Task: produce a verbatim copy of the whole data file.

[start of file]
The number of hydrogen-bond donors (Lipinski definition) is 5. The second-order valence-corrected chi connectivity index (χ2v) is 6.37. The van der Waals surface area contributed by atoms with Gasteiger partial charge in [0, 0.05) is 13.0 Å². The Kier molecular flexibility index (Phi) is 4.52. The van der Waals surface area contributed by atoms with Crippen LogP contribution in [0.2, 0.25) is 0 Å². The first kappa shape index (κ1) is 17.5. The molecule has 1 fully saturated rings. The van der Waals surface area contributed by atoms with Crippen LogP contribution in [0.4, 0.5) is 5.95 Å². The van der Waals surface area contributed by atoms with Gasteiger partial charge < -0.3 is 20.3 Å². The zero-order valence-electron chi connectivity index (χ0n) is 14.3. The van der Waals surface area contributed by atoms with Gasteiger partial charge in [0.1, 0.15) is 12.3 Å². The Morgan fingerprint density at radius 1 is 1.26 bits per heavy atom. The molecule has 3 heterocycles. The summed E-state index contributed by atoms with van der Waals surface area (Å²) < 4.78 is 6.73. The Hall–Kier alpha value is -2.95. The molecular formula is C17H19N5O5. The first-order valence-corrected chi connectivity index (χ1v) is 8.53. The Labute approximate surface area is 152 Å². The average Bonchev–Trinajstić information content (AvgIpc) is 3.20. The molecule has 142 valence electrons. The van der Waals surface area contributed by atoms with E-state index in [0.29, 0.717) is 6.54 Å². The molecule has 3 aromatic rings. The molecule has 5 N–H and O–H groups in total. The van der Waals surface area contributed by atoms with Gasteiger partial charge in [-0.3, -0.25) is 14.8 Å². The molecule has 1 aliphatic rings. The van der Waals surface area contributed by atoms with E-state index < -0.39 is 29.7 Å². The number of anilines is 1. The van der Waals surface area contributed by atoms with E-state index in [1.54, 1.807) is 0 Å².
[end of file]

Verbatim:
The number of hydrogen-bond donors (Lipinski definition) is 5. The second-order valence-corrected chi connectivity index (χ2v) is 6.37. The van der Waals surface area contributed by atoms with Gasteiger partial charge in [0, 0.05) is 13.0 Å². The Kier molecular flexibility index (Phi) is 4.52. The van der Waals surface area contributed by atoms with Crippen LogP contribution in [0.2, 0.25) is 0 Å². The first kappa shape index (κ1) is 17.5. The molecule has 1 fully saturated rings. The van der Waals surface area contributed by atoms with Crippen LogP contribution in [0.4, 0.5) is 5.95 Å². The van der Waals surface area contributed by atoms with Gasteiger partial charge < -0.3 is 20.3 Å². The zero-order valence-electron chi connectivity index (χ0n) is 14.3. The van der Waals surface area contributed by atoms with Gasteiger partial charge in [0.1, 0.15) is 12.3 Å². The Morgan fingerprint density at radius 1 is 1.26 bits per heavy atom. The molecule has 3 heterocycles. The summed E-state index contributed by atoms with van der Waals surface area (Å²) < 4.78 is 6.73. The Hall–Kier alpha value is -2.95. The molecular formula is C17H19N5O5. The first-order valence-corrected chi connectivity index (χ1v) is 8.53. The Labute approximate surface area is 152 Å². The average Bonchev–Trinajstić information content (AvgIpc) is 3.20. The molecule has 142 valence electrons. The van der Waals surface area contributed by atoms with E-state index in [0.29, 0.717) is 6.54 Å². The molecule has 3 aromatic rings. The molecule has 5 N–H and O–H groups in total. The van der Waals surface area contributed by atoms with Gasteiger partial charge in [-0.3, -0.25) is 14.8 Å². The molecule has 1 aliphatic rings. The van der Waals surface area contributed by atoms with E-state index < -0.39 is 29.7 Å². The number of anilines is 1. The van der Waals surface area contributed by atoms with E-state index in [1.54, 1.807) is 0 Å².